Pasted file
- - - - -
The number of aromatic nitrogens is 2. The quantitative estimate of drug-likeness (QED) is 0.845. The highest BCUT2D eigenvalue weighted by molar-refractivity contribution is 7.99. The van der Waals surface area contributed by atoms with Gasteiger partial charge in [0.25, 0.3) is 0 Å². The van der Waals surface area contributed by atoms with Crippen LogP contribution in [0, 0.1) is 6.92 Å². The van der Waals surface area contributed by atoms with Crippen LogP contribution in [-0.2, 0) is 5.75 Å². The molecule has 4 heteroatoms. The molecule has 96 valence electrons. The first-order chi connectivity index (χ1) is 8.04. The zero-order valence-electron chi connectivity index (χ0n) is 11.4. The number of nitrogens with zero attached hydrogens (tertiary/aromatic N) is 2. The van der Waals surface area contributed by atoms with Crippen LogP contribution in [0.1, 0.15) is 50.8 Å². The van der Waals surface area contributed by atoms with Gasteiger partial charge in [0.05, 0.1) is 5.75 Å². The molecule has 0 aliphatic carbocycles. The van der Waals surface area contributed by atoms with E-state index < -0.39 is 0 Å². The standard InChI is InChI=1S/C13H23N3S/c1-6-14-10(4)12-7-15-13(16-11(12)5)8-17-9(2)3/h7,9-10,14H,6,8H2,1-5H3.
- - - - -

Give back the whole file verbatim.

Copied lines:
The number of aromatic nitrogens is 2. The quantitative estimate of drug-likeness (QED) is 0.845. The highest BCUT2D eigenvalue weighted by molar-refractivity contribution is 7.99. The van der Waals surface area contributed by atoms with Gasteiger partial charge in [0.25, 0.3) is 0 Å². The van der Waals surface area contributed by atoms with Crippen LogP contribution in [0, 0.1) is 6.92 Å². The van der Waals surface area contributed by atoms with Crippen LogP contribution in [-0.2, 0) is 5.75 Å². The molecule has 4 heteroatoms. The molecule has 96 valence electrons. The first-order chi connectivity index (χ1) is 8.04. The zero-order valence-electron chi connectivity index (χ0n) is 11.4. The number of nitrogens with zero attached hydrogens (tertiary/aromatic N) is 2. The van der Waals surface area contributed by atoms with Crippen LogP contribution in [0.1, 0.15) is 50.8 Å². The van der Waals surface area contributed by atoms with Gasteiger partial charge in [0.05, 0.1) is 5.75 Å². The molecule has 0 aliphatic carbocycles. The van der Waals surface area contributed by atoms with E-state index < -0.39 is 0 Å². The standard InChI is InChI=1S/C13H23N3S/c1-6-14-10(4)12-7-15-13(16-11(12)5)8-17-9(2)3/h7,9-10,14H,6,8H2,1-5H3.